As teachers, we are the tour guides. We are given the task of coming up with a path to take our students on (our curriculum) that will give them the best overall perspective on their city of math concepts. We want them to be independent thinkers after they leave our tour and to be able to navigate around the city as well as they can. Anchor representations are like hills in Seattle that let you see how the neighborhoods and roads fit together. Anchor representations are learning destinations – common experience points – that classroom communities can use to relate and build on individual understanding. No matter where students go afterwards, they can still relate their understanding to these common experiences from anchor representations.
Guiding students to anchor representations can help them learn more from each other. When students have the common language, experience, and understanding of a particular concept by using an anchor representation, they are better positioned to communicate together about that concept. Also, if individual students contribute different representations, methods, examples, or explanations, the classroom community can tie these back together to the common understanding of the anchor representation. If anchor representations are strong enough, they provide a home base for conceptual and procedural growth for all students.
Anchor representations can be hard work. I don't think that finding and integrating these representations is easy or even doable for every unit or topic. Effectively using an anchor representation requires deep conceptual understanding from teachers and also requires strong familiarity with and a committment to the details of a particular anchor representation. Despite these pre-conditions, I believe strongly that as teachers, we should be striving to find anchor representations and use them whenever possible.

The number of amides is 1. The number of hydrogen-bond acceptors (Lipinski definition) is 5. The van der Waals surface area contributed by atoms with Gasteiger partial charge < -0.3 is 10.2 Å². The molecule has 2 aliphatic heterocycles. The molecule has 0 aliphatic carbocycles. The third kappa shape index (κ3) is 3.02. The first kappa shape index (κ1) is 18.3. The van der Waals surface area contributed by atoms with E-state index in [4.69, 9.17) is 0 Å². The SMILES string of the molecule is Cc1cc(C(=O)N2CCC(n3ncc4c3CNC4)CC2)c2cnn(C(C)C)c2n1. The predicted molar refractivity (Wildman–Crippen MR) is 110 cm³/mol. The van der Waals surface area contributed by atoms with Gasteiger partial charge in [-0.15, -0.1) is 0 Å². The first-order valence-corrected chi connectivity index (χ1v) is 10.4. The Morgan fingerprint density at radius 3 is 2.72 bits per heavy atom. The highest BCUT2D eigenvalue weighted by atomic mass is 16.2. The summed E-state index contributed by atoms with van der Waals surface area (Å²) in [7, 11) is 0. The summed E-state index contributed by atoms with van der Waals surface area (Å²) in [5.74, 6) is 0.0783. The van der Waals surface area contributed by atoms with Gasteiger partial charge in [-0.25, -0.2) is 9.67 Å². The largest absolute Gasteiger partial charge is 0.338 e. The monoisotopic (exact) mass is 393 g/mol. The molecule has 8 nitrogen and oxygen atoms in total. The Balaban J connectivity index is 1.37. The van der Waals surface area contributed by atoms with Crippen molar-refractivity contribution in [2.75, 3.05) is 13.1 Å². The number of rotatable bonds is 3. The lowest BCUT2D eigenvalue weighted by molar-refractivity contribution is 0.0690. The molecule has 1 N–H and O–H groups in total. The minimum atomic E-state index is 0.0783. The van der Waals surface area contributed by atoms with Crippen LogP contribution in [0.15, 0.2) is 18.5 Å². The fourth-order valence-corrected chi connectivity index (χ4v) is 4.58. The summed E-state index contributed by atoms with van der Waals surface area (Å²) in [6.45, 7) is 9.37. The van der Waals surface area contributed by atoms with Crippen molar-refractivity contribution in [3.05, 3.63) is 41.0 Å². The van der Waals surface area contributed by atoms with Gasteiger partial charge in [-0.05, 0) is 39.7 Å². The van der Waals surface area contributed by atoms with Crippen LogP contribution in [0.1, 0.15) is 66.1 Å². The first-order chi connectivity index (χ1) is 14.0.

Determining what makes a “good” anchor representation is important, but I don’t think it’s ultimately about arguing about the best anchor representation for each concept. It’s much more important for teachers to identify, understand, and use an anchor representation that they feel is strong and that will help their students. Taking students up to the observation deck in the Columbia Tower might give them the highest vantage point of Seattle, but a visit to Kerry Park might still give them a better understanding of where the Space Needle is relative to downtown. Ultimately, I think that a teacher’s confidence using a particular representation is as important as the strength of the anchor representation in an objective sense.
What are good anchor representations that you use for other math concepts? How do you see curriculum design and materials supporting teachers to identify and use strong anchor representations? What barriers exist to helping other teachers leverage particular anchor representations that have worked well in your classes? These are all things I’m wondering about. Thanks for reading!
1 Ironically, I wrote this just before I got home to see the latest Mathematics Teacher magazine devoting an entire issue to this same question.↩ 2 I owe much of this approach to discussions with an amazing colleague at Garfield HS in Seattle, WA. Thanks!↩